Prosthetic Joint Infection

Javier Cobo; Jose Luis Del Pozo


Expert Rev Anti Infect Ther. 2011;9(9):787-802. 

In This Article


The most commonly isolated microorganisms are Gram-positive cocci with coagulase-negative staphylococci, S. aureus and enterococci accounting for 65% of cases.[9] Aerobic Gram-negative bacilli, including Escherichia coli, Proteus mirabilis and Pseudomonas aeruginosa, are far less frequent causes of infection (6%). Anaerobes, including Propionibacterium acnes, account for 4% of infections.[10] Rare microbial causes of PJI have been reported (Figure 1 & Box 1, Box 2, Box 3).[11–15] Approximately 7% of patients with PJI have aerobic and anaerobic cultures of periprosthetic tissue samples without any growth (i.e., culture-negative PJI).[16] With the use of new microbiological techniques (i.e., implant sonication and culture, and molecular techniques), the proportion of culture-negative implant-associated infections may decrease in the future.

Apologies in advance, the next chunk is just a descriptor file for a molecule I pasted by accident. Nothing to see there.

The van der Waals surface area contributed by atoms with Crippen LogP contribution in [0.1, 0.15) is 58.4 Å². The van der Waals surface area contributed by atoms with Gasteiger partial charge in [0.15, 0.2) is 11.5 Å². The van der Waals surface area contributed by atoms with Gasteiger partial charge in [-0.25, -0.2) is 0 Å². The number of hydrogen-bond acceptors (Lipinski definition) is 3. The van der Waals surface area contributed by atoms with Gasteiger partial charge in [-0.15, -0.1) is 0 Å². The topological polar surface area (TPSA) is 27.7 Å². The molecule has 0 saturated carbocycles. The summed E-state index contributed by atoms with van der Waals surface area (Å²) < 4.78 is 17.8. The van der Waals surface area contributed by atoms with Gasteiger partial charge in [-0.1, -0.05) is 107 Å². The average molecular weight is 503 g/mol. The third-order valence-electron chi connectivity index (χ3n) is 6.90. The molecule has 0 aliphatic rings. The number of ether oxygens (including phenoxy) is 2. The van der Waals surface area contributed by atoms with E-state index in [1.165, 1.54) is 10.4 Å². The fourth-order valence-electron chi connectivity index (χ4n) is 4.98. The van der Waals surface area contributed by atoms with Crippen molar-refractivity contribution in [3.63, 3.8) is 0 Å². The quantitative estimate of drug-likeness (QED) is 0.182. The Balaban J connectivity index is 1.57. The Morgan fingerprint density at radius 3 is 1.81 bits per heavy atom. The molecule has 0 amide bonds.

Figure 1.

Microbiology, pathogenesis and diagnosis of prosthetic joint associated infection. (1) Anteroposterior radiograph (AP-Rx) of a prosthetic shoulder; (2) AP-Rx of a prosthetic elbow; (3) AP-Rx of a prosthetic elbow; (4) AP-Rx of a spinal implant; (5) AP-Rx of a prosthetic metacarpophalangeal joint; (6) AP-Rx showing a prosthetic hip; (7) AP-Rx showing a total knee prosthesis; (8) AP-Rx showing a total ankle prosthesis; (9) AP-Rx showing a metatarsophalangeal joint prosthesis; (10) Detail of a porous coated acetabular component. Screws can be used for additional bony anchorage (note the holes on the surface); (11) Modern prosthetic knees consist of metal and ultrahigh molecular-weight and polyethylene plastic; (12) Detail of a shoulder prosthesis components (stem, adapter and head); (13) Staphylococcus epidermidis biofilm SEM image (3 k); (14) P. aeruginosa biofilm SEM image (3 k). PMN: Polymorphonuclear cell.